Smart Cities

It is forecasted that by 2020, 80% of the of the World’s population will live in cities, this will place an increasing strain on urban resources and services and as such there is expectations for the development of next generation infrastructures to make cities “smarter”. Data is key to achieving this and as cities become increasingly instrumented and interconnected, large number of diversity and rapidly expanding data channels will result. Data from embedded systems will rise from 2% of the digital universe in 2013 to 10% in 2021, this requires Cyber-Physical System (CPS) architectures that are capable of adapting and dealing with the scale. Smart Cities have a foundation in a number of core elements, namely people, business, transport, communication, water and energy that when interconnected form a complex “system of systems”. The inability to combine CPS to construct complex, cooperative, heterogeneous large-scale systems results in suboptimal interaction between people and systems, and the failure to leverage the entire value and potential of all available data.

We continue to see the adoption of IoT technology and services across a wide variety of industries in smart cities, with energy in smart buildings, mobility, and manufacturing leading the way [1]. On the mobility front predictions envisage that 152 million cars will be connected to the internet by 2020 making connected cars one of the largest application area within the mobility sector. In parallel with this the electric vehicle (EV) is seen as an emerging type of mobile intelligent power consumption device and energy storage terminal for Smart Grid with the global EV Charger market being forecast to grow from more than 1 million units in 2014 to in excess of  12.7 million units in 2020[4]. Electric vehicle charging services must be highly automated, intelligent and interactive, provide and need high-level and reliable information communication with IoT being leveraged for information perception, aggregation, secure interaction and visualization.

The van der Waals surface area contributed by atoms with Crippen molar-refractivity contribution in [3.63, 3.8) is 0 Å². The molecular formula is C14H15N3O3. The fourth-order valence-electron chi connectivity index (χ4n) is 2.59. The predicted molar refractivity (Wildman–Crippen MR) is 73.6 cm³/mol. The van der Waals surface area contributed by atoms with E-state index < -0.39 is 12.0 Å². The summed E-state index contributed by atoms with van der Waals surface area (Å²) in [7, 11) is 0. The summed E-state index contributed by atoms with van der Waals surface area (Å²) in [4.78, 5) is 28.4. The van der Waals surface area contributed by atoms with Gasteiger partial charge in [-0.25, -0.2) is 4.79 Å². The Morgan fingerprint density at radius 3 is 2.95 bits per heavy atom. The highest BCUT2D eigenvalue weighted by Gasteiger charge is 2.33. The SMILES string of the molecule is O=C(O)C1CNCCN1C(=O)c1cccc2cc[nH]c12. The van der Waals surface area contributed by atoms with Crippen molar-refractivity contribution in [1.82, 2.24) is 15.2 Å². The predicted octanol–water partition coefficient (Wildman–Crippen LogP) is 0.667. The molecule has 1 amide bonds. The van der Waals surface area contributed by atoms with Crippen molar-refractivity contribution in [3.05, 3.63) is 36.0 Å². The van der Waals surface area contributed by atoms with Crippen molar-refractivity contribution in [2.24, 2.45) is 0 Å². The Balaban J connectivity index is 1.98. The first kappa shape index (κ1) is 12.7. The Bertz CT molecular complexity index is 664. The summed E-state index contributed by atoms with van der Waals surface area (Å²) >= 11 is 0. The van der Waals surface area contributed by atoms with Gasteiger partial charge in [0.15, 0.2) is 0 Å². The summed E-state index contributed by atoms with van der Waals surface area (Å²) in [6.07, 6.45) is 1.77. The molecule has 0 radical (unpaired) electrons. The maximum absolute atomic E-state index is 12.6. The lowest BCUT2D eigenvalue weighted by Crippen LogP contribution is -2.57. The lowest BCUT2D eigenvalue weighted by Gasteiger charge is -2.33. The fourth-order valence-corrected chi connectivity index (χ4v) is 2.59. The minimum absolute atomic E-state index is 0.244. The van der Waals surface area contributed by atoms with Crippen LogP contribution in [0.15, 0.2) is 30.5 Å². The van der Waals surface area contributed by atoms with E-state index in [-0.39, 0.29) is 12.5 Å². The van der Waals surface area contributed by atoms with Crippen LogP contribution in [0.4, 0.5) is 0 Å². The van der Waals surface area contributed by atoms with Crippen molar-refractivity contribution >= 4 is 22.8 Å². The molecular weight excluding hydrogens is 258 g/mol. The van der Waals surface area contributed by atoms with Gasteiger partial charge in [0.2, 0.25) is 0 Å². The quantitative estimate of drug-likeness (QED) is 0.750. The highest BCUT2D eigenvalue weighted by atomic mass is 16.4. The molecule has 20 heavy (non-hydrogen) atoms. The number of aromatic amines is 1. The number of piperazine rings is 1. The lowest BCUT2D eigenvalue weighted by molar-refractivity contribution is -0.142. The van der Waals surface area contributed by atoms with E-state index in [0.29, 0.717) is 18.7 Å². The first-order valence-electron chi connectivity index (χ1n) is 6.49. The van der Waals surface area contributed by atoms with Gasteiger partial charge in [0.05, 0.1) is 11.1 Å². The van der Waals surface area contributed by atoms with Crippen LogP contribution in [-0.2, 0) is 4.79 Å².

Improving health and safety of European citizens is also an EU priority where CPS can have a significant impact. This presents an opportunity to drive a more sustainable economic development and where the virtual world of services, Internet of Things and Social Networks can be merged with the physical infrastructures of smart homes, smart buildings, and intelligent transportation systems etc. to give rise to a unified communication and collaborative sensing infrastructure.

Nimbus Centre Focus

By utilising IoT technology smart city systems and processes (utilities, mobility, buildings, environment etc.) must become elements of a structured, interconnected, scalable and future proof ecosystem while preserving security and privacy. The AIOTI Smart City Large Scale Pilot Recommendations Report identifies that smart city initiatives and pilots up to now were typically focused on the deployment of smart infrastructure, sensors and applications but that these on their own were not sufficient and future IoT deployments must address: mechanisms to avoid vendor lock-in, innovative ways to exploit the large volumes of data extracted, tools to support citizen/stakeholder engagement in collaborating and contributing to the IoT ecosystem. Nimbus continues to develop innovative IoT solutions to address these complex challenges and support the realisation of Smart Cities.

Nimbus Centre Smart City Projects:

SURF, CONNECT, Pervasive Nation, DEWI, SCOTT